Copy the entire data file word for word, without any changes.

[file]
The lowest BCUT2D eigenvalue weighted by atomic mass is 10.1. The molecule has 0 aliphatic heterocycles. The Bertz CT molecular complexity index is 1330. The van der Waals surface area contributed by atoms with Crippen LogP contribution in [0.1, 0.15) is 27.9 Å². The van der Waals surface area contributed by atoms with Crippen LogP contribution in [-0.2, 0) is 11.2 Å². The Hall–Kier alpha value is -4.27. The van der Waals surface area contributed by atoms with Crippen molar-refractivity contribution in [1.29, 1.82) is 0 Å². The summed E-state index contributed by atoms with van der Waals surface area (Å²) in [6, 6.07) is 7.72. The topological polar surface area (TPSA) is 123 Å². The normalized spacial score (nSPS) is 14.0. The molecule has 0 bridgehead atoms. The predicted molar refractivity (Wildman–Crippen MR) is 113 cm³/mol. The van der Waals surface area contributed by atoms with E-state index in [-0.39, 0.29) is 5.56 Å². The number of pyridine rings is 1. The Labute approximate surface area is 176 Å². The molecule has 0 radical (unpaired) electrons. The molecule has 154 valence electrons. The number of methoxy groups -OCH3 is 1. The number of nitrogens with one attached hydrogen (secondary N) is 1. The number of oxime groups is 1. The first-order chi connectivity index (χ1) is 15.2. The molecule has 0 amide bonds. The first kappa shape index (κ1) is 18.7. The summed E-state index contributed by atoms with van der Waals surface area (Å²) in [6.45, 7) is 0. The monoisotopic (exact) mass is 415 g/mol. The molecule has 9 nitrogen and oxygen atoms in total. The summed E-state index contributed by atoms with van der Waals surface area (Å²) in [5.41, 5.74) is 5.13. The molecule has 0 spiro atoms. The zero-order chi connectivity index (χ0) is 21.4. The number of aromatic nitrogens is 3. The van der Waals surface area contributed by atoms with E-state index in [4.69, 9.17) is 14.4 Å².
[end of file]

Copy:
The lowest BCUT2D eigenvalue weighted by atomic mass is 10.1. The molecule has 0 aliphatic heterocycles. The Bertz CT molecular complexity index is 1330. The van der Waals surface area contributed by atoms with Crippen LogP contribution in [0.1, 0.15) is 27.9 Å². The van der Waals surface area contributed by atoms with Crippen LogP contribution in [-0.2, 0) is 11.2 Å². The Hall–Kier alpha value is -4.27. The van der Waals surface area contributed by atoms with Crippen molar-refractivity contribution in [1.29, 1.82) is 0 Å². The summed E-state index contributed by atoms with van der Waals surface area (Å²) in [6, 6.07) is 7.72. The topological polar surface area (TPSA) is 123 Å². The normalized spacial score (nSPS) is 14.0. The molecule has 0 bridgehead atoms. The predicted molar refractivity (Wildman–Crippen MR) is 113 cm³/mol. The van der Waals surface area contributed by atoms with E-state index in [-0.39, 0.29) is 5.56 Å². The number of pyridine rings is 1. The Labute approximate surface area is 176 Å². The molecule has 0 radical (unpaired) electrons. The molecule has 154 valence electrons. The number of methoxy groups -OCH3 is 1. The number of nitrogens with one attached hydrogen (secondary N) is 1. The number of oxime groups is 1. The first-order chi connectivity index (χ1) is 15.2. The molecule has 0 amide bonds. The first kappa shape index (κ1) is 18.7. The summed E-state index contributed by atoms with van der Waals surface area (Å²) in [6.45, 7) is 0. The monoisotopic (exact) mass is 415 g/mol. The molecule has 9 nitrogen and oxygen atoms in total. The summed E-state index contributed by atoms with van der Waals surface area (Å²) in [5.41, 5.74) is 5.13. The molecule has 0 spiro atoms. The zero-order chi connectivity index (χ0) is 21.4. The number of aromatic nitrogens is 3. The van der Waals surface area contributed by atoms with E-state index in [4.69, 9.17) is 14.4 Å².